“In the snooty suburbs of Toronto,” says Darla, disappointed all over again despite the intervening fifty years. “My dashing vagabond turned out to be the pampered son of a wealthy cigarette magnate, his mother a humorless socialite. Paul refused to see me, and his mother took his side, so I appealed to Paul’s father and he said he would arrange for an abortion, except by then I was four months along and wanted to keep my precious child, so he gave me ten thousand dollars, which was a fortune in those days, and I moved to Montreal and we’ve lived here ever since.”

“Did you ever meet your father?” asks Andrew, finding Margot more and more attractive the longer he’s with her.

“A few times,” says Margot, exchanging glances with her mother. “He came to visit when I was seven and took us out for ice cream. Then he came again the summer after I graduated from high school and gave me a check for five hundred dollars, which I immediately spent on clothes.”

“He was running the family business by then,” says Darla, making a sour face. “Rich as Croesus and smelled like an ash tray.”

“And the last time we saw him,” says Margot, pausing for effect, “was just a few years ago when he came to the agency and asked us to find a publisher for his autobiography.”

“Did you?” asks Andrew, amazed by the audacity of the old rogue.

“No,” says Margot, looking at her mother. “But we read the manuscript with great interest.”

“Did he do justice to that momentous summer in Devon?” asks Andrew, feeling sure the rogue must have. “Your love affair and…”

“Not a word about me,” says Darla, shaking her head. “And not a word about Margot.”

“Yet he wanted us to find a publisher for his badly written book of lies,” says Margot, closing her eyes. “An arrogant humorless man with a perpetual sneer on his face.”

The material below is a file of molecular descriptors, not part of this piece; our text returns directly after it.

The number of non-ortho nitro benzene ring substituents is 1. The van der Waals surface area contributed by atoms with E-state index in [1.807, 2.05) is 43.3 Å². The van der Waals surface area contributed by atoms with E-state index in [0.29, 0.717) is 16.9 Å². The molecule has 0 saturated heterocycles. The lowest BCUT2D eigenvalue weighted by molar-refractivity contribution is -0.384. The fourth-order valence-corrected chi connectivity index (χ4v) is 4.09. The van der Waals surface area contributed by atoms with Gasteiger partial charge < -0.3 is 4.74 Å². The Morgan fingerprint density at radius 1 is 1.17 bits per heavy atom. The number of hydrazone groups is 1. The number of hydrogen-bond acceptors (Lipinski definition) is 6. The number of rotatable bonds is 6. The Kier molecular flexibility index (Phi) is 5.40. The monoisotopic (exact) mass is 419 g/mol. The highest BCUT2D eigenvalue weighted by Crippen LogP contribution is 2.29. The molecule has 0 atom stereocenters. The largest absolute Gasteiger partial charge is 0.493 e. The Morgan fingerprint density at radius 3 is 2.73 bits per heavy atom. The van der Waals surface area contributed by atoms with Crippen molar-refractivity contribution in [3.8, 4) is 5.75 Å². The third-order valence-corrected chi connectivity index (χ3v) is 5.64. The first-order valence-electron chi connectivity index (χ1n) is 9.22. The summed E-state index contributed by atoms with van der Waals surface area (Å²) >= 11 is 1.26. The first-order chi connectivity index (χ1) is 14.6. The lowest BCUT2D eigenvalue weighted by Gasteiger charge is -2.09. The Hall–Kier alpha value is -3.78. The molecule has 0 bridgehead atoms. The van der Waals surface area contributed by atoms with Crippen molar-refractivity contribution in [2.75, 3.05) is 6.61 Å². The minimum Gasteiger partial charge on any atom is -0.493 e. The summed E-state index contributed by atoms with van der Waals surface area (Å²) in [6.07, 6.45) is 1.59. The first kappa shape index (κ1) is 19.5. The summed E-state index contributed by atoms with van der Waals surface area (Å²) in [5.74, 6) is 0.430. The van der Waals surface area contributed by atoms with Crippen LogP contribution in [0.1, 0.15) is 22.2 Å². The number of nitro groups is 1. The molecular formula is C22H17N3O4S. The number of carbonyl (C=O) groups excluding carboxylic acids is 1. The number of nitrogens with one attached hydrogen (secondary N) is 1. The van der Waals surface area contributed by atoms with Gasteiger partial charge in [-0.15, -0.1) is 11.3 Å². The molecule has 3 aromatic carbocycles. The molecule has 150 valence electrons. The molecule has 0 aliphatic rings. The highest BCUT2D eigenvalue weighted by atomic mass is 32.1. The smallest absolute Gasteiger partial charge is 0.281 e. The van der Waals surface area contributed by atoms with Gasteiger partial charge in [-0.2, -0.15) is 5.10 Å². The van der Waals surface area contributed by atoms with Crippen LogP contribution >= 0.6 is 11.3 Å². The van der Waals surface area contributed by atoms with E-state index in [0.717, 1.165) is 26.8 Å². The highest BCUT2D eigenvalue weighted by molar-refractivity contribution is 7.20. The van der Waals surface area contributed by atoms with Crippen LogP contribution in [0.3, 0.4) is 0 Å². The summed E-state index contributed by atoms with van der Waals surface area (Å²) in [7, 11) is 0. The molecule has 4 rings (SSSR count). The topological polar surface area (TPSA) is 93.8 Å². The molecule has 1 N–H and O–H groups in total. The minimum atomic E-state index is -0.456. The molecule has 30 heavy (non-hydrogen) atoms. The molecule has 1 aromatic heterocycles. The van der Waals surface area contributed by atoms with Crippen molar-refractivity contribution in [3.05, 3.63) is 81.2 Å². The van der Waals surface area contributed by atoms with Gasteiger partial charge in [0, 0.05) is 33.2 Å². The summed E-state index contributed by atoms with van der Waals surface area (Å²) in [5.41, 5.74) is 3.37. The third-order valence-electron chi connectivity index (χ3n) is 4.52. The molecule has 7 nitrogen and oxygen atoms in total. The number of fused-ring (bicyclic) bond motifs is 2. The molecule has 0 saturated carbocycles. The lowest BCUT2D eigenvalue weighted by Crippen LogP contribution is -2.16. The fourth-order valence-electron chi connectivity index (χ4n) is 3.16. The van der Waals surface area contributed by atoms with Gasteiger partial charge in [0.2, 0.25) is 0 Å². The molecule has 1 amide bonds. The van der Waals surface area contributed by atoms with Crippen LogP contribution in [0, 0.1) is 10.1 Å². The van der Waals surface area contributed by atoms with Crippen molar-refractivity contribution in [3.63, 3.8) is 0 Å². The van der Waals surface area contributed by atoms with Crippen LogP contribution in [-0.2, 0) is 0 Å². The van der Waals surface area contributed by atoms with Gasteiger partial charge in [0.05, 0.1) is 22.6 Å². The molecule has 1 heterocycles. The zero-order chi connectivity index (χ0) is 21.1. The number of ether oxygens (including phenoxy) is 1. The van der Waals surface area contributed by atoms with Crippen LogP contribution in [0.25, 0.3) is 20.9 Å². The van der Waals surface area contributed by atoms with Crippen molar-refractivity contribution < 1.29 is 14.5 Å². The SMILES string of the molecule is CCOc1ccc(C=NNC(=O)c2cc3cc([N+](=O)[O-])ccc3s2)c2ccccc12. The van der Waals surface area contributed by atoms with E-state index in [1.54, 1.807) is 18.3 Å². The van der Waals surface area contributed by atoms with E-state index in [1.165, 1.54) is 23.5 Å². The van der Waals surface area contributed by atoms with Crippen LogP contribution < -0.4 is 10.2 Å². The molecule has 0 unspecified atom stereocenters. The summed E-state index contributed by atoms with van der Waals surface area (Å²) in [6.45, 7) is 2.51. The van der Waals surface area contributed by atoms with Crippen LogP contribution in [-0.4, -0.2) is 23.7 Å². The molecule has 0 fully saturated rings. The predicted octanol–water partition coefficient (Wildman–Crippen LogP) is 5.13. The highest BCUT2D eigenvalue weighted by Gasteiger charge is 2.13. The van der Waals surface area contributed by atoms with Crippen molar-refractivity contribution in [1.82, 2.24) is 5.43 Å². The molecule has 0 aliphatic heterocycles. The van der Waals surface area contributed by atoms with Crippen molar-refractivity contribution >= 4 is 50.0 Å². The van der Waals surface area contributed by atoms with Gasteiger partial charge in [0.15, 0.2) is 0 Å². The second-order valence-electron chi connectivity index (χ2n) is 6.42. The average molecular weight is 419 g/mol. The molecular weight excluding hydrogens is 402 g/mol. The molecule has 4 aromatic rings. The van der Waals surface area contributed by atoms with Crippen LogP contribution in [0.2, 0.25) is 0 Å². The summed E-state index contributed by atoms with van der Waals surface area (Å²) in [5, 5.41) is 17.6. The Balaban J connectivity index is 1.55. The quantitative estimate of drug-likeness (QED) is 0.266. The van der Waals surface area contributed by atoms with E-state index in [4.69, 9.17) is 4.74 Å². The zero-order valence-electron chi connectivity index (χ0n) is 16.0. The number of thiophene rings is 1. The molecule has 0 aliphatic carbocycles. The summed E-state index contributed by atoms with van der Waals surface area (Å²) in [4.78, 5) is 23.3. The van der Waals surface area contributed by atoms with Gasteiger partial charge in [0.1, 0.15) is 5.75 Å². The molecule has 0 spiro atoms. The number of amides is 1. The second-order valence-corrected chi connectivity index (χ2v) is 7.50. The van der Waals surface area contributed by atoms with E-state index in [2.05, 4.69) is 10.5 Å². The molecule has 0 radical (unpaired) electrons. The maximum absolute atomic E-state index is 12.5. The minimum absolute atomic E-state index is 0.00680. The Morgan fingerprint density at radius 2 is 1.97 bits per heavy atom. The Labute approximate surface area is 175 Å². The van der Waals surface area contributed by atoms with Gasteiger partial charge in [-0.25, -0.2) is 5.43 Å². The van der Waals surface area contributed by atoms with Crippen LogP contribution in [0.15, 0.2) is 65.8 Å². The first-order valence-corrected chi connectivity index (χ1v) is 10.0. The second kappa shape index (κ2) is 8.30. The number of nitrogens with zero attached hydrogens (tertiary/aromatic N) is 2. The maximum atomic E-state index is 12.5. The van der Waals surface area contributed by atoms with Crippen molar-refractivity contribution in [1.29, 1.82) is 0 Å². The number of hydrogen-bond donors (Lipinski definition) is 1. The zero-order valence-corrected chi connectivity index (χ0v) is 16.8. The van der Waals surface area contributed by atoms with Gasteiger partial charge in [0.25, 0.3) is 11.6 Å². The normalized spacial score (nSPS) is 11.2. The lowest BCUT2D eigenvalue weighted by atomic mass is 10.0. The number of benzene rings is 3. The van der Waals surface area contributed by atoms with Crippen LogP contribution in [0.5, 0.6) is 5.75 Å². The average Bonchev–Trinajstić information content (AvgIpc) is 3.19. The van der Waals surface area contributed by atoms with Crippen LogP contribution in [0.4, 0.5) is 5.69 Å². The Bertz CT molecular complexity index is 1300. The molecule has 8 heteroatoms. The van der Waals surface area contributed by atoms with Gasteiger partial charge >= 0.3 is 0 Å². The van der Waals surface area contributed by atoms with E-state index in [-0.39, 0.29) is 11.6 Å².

“But when I was twenty-one,” says Darla, remembering back to that summer in Devon, “and he came tramping across the field of ox-eye daisies overhung by a blue blue sky full of snowy white clouds, a strapping young man with an easel on his back, smiling like a sunbeam, I could only think to love him.”

They return to the offices of Mounteney & Vogel and Andrew has his first meeting alone with Margot.

“Will you be coming back to Montreal?” asks Margot, sitting down at her desk. “For the opening of your play?”

“Yes,” he says, sitting in a chair on the client side of her desk. “I’ll be back in four weeks.” He raises two fists. “For the final push. Last minute dialogue tweaking and anything else Jason wants me to do. And then we’ll stay for dress rehearsal and the first few performances.”

“Oh so Luisa’s coming with you,” says Margot, sounding relieved. “Wonderful.”

“She’ll be here for dress and opening night and the party after,” he says, nodding. “And I’ll be here for two weeks before she comes. We wanted to bring the kids for the whole shebang, but they refused. Said they didn’t want to miss the last few weeks of school. Can you imagine? When I was sixteen I would have given anything to skip school and hang out in a big theatre watching professional actors bring a play to life. But they love their teachers and their friends and wouldn’t think of missing the last days of school before summer.”

“Will you be staying with Jason?” she asks, reluctant to meet his gaze.

“That’s the plan. Just three houses away from your mom.”

“And me,” she says, looking at him. “I live with her.”

“Oh,” he says, the frisson between them profound. “I… I wouldn’t have guessed that. I had you living with some lucky guy, a professor of… I don’t know… Archaeology.”

“Oh really,” she says, laughing. “A lucky Archaeology professor. Not an unlucky professor of Literature?”

“I really like you, Margot,” he says, laughing with her. “And I have to tell you… the moment I saw you I had the feeling I’ve known you and loved you forever. And when I told Luisa that, do you know what she said?”

“What?” asks Margot, holding her breath.

“She said she felt exactly the same way, that we are a trio of soul mates.”

“Then I won’t be afraid of you anymore,” says Margot, coming around her desk as Andrew rises to meet her—their embrace both a confirmation of their love and proof they need not be lovers to be as one. 

fin

Love’s Body

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The Same Woman (Jennifer)

Every so often throughout his life, Andrew meets a woman he recognizes as someone he knows, though he has never seen her before. He met the first of these women in elementary school in 1955, the second in 1962, the third in 1966, the fourth in 1970, the fifth in 1978, and he married her in 1987.